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PNM’s Integrated Resource Plan – Expect More Large Electricity Rate Increases
The CCAE protest of the NM IRP was filed on August 17. The complete document is attached to this webpage
July 18 - “PNM’s Integrated Resource Plan (IRP) continues the same strategies that have caused the huge rate increases realized by PNM customers. PNM has already raised rates by 25% in recent years and is currently asking the Public Regulation Commission (PRC) for another 20% rate increase, bringing the total to 50% (1.25 x 1.20 = 1.50) in just a few years. At the same time, PNM is not doing nearly enough to mitigate future rate increases driven by its continued investment in old, dirty fossil-fuel power plants. New Mexicans would be better served by a more much aggressive implementation of energy efficiency and clean renewable energy.” Don Hancock, Chairman of the Coalition for Clean Affordable Energy, said Monday.
The Integrated Resource Plan (IRP) defines the utilities plan to support electricity needs for the next 20 years. The PNM IRP that has just been filed with the PRC continues the same business strategies that have caused rates to increase rapidly in recent years.
In April 2011, PNM requested the PRC to approve an historic $156M rate increase or 20% above existing bills. When added to the prior 25% rate increases, PNM will have raised rates by 50%. Most of this rate increase has resulted from investments in their aging infrastructure, especially coal plants that are over 30 years old now, and in natural gas-fired plants that expose customers to increases in gas prices in the future. They have under invested in energy efficiency and clean energy.
In the PNM IRP, energy savings due to energy efficiency would unnecessarily decline after 2020. The PNM IRP also calls for too small of an investment in clean energy. The Renewable Energy Act requires that 20% of PNM’s energy will be renewable by 2020. The PNM IRP achieves only 13% of its energy as renewable, even by 2030. It is hard to understand what PNM was thinking when you consider the vast amounts of inexpensive wind resources in eastern New Mexico.
The PNM IRP process continues the same business strategy that invests in old dirty coal plants and new gas plants that have the significant risk. These coal plants, which adversely impact the health of New Mexicans, will likely need to make major investments to improve air quality.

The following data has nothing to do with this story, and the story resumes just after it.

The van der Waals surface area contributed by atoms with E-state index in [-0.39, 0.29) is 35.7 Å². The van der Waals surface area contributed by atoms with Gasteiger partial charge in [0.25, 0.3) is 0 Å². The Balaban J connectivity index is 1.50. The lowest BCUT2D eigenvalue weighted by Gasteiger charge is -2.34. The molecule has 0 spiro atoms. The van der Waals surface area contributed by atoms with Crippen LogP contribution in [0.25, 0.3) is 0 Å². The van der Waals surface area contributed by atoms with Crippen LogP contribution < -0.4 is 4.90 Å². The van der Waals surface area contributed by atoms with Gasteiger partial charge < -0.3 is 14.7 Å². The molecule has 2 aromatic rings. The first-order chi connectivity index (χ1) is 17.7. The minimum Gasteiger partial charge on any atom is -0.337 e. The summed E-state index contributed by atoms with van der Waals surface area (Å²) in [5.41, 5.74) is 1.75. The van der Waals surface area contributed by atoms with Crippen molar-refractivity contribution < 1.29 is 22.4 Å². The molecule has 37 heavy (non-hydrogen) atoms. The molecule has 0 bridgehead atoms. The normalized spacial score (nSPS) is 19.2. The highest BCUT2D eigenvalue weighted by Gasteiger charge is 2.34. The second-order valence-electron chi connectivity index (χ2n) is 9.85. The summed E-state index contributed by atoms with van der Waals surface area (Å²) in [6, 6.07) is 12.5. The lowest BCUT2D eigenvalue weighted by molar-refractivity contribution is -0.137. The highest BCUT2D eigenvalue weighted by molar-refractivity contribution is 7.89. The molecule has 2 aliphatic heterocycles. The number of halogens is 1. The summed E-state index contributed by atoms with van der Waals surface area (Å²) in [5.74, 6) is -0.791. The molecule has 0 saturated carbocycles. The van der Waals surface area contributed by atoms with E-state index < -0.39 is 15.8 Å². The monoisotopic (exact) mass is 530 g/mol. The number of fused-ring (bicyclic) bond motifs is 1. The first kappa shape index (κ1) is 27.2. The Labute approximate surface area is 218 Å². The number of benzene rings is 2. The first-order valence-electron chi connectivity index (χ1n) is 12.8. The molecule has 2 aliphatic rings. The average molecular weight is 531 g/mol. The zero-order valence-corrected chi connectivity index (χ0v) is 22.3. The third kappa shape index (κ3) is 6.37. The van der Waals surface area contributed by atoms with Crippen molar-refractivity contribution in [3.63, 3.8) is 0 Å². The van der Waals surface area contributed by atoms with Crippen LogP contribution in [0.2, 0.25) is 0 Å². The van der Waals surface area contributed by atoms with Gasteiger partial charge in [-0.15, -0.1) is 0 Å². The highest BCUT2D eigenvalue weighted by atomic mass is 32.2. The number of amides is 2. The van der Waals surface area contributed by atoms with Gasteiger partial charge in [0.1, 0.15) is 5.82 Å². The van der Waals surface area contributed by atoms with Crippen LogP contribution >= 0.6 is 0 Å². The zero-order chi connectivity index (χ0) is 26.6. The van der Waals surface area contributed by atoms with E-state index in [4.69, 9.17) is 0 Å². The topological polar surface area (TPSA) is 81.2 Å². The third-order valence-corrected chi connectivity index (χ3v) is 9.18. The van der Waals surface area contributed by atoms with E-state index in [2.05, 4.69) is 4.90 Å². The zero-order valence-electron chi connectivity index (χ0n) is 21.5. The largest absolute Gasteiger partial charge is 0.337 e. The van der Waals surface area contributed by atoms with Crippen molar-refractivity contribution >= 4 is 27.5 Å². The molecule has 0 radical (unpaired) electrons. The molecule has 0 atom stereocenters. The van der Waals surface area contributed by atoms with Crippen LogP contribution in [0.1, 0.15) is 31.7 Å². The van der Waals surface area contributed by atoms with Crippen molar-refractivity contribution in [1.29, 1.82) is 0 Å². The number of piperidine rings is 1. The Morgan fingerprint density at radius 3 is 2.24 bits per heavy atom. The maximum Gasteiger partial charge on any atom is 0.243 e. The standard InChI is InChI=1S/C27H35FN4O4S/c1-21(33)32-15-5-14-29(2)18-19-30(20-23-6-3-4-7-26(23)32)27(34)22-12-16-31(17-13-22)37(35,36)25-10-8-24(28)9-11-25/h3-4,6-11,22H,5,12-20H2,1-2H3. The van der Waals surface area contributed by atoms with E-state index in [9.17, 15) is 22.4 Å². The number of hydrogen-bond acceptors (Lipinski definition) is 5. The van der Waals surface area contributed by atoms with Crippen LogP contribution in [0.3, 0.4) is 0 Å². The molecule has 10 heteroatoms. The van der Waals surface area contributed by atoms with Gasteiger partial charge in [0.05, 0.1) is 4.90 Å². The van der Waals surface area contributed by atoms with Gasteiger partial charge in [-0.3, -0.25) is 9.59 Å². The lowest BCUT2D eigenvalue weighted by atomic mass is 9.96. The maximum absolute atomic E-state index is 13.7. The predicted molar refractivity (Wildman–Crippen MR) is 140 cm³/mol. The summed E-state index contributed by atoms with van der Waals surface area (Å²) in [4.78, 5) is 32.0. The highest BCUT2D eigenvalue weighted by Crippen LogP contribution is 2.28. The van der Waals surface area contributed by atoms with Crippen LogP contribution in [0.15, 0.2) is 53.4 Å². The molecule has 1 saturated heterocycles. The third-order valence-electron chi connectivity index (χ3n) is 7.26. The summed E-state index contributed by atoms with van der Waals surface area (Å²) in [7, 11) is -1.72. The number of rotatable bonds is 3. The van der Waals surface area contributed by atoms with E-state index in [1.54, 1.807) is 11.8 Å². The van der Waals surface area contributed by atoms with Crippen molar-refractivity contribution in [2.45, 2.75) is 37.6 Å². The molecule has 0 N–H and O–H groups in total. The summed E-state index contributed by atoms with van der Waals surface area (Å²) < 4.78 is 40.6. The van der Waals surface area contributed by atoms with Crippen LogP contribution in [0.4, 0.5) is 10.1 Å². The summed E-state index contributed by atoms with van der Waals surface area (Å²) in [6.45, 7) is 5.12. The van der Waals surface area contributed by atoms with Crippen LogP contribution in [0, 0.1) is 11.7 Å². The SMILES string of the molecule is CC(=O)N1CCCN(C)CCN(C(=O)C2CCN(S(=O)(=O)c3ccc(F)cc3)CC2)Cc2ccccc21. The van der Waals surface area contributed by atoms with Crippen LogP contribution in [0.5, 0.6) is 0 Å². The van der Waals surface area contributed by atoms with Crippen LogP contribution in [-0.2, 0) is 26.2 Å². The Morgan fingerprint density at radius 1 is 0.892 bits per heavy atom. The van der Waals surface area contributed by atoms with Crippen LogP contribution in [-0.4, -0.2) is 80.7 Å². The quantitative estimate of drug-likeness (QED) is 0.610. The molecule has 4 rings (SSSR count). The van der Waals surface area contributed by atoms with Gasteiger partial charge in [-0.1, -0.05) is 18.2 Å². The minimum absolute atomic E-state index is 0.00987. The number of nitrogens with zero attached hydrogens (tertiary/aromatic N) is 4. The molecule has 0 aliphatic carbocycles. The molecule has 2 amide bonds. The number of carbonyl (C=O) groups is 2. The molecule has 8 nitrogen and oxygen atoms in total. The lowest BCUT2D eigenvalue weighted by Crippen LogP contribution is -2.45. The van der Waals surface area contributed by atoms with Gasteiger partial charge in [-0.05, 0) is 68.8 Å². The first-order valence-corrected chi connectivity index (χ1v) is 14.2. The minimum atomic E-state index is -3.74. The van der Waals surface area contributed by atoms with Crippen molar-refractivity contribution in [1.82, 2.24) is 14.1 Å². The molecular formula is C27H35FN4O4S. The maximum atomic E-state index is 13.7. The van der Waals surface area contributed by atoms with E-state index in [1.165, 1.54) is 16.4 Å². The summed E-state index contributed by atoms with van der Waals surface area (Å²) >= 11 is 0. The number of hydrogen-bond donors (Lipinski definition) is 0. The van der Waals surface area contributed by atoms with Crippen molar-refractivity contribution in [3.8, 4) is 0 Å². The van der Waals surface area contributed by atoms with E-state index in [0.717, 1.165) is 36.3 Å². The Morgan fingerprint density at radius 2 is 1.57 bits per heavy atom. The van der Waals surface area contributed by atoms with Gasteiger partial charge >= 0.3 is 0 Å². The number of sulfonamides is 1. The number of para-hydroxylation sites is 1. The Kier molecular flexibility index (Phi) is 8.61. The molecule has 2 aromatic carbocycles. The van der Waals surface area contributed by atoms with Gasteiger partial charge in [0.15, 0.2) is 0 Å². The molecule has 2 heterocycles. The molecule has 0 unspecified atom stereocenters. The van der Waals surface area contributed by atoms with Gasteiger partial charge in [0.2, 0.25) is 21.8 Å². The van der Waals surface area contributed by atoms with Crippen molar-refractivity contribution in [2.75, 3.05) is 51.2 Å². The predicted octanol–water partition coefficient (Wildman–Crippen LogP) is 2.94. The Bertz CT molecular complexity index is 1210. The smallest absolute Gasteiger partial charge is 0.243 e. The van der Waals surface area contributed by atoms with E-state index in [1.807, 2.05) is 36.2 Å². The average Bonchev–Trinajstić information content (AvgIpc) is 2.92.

“Investments in energy efficiency save rate payers money,” Tom Singer of Natural Resources Defense Council said. “It is well known in the utility industry that investments in energy efficiency are at least 50% cheaper than building new energy sources, such as power plants and transmission lines. The PNM Integrated Resource Plan actually reduces energy efficiency in the later years of the plan. We encourage PNM and the PRC to adopt more aggressive energy-efficiency measures to stop this upward spiral of rate increases.”
David Van Winkle of the Rio Grande Chapter of the Sierra Club said “To meet the requirements of the Renewable Energy Act, PNM should plan to take advantage of inexpensive wind energy in eastern New Mexico and abundant solar energy. Both technologies would stimulate job growth for New Mexicans.”
CCAE is comprised of the following organizations: A Center Advancing Sustainable Architecture (CASA), Environment New Mexico, Natural Resources Defense Council, New Mexico PIRG, Rio Grande Chapter of the Sierra Club, Southwest Energy Alliance, Southwest Energy Efficiency Project, Southwest Research and Information Center, Western Environmental Law Center, and Western Resource Advocates. CCAE uses strategic advocacy, scientific analysis, and grassroots organizing to advance clean energy policy and programs.
|Protest PNM IRP 8-17-11 FINAL.pdf||440.07 KB|
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